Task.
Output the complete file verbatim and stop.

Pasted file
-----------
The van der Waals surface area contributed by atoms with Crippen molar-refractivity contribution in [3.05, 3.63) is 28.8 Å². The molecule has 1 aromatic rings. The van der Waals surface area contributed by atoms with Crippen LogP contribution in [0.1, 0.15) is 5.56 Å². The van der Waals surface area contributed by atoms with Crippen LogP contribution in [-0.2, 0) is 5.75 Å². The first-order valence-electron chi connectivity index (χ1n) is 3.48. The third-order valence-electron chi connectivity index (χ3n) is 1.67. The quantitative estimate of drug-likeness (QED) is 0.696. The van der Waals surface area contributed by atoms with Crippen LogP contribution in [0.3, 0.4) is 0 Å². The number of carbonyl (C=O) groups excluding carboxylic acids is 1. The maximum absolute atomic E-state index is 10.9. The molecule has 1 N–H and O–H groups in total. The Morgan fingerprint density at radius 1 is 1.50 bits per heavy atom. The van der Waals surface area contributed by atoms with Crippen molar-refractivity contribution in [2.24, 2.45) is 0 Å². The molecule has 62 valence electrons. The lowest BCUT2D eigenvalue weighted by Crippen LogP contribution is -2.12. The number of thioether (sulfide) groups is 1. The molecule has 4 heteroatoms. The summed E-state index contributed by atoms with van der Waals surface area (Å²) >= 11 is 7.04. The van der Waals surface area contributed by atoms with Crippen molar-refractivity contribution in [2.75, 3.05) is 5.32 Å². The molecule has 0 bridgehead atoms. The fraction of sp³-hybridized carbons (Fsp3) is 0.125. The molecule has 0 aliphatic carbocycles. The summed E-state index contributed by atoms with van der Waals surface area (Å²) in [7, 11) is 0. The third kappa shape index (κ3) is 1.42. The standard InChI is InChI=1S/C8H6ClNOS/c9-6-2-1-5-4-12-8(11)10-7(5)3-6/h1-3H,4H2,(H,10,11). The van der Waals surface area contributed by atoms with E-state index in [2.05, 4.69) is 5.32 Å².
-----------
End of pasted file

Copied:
The van der Waals surface area contributed by atoms with Crippen molar-refractivity contribution in [3.05, 3.63) is 28.8 Å². The molecule has 1 aromatic rings. The van der Waals surface area contributed by atoms with Crippen LogP contribution in [0.1, 0.15) is 5.56 Å². The van der Waals surface area contributed by atoms with Crippen LogP contribution in [-0.2, 0) is 5.75 Å². The first-order valence-electron chi connectivity index (χ1n) is 3.48. The third-order valence-electron chi connectivity index (χ3n) is 1.67. The quantitative estimate of drug-likeness (QED) is 0.696. The van der Waals surface area contributed by atoms with Crippen LogP contribution in [0.3, 0.4) is 0 Å². The number of carbonyl (C=O) groups excluding carboxylic acids is 1. The maximum absolute atomic E-state index is 10.9. The molecule has 1 N–H and O–H groups in total. The Morgan fingerprint density at radius 1 is 1.50 bits per heavy atom. The van der Waals surface area contributed by atoms with Crippen molar-refractivity contribution in [2.24, 2.45) is 0 Å². The molecule has 62 valence electrons. The lowest BCUT2D eigenvalue weighted by Crippen LogP contribution is -2.12. The number of thioether (sulfide) groups is 1. The molecule has 4 heteroatoms. The summed E-state index contributed by atoms with van der Waals surface area (Å²) >= 11 is 7.04. The van der Waals surface area contributed by atoms with Crippen molar-refractivity contribution in [2.75, 3.05) is 5.32 Å². The molecule has 0 bridgehead atoms. The fraction of sp³-hybridized carbons (Fsp3) is 0.125. The molecule has 0 aliphatic carbocycles. The summed E-state index contributed by atoms with van der Waals surface area (Å²) in [7, 11) is 0. The third kappa shape index (κ3) is 1.42. The standard InChI is InChI=1S/C8H6ClNOS/c9-6-2-1-5-4-12-8(11)10-7(5)3-6/h1-3H,4H2,(H,10,11). The van der Waals surface area contributed by atoms with E-state index in [2.05, 4.69) is 5.32 Å².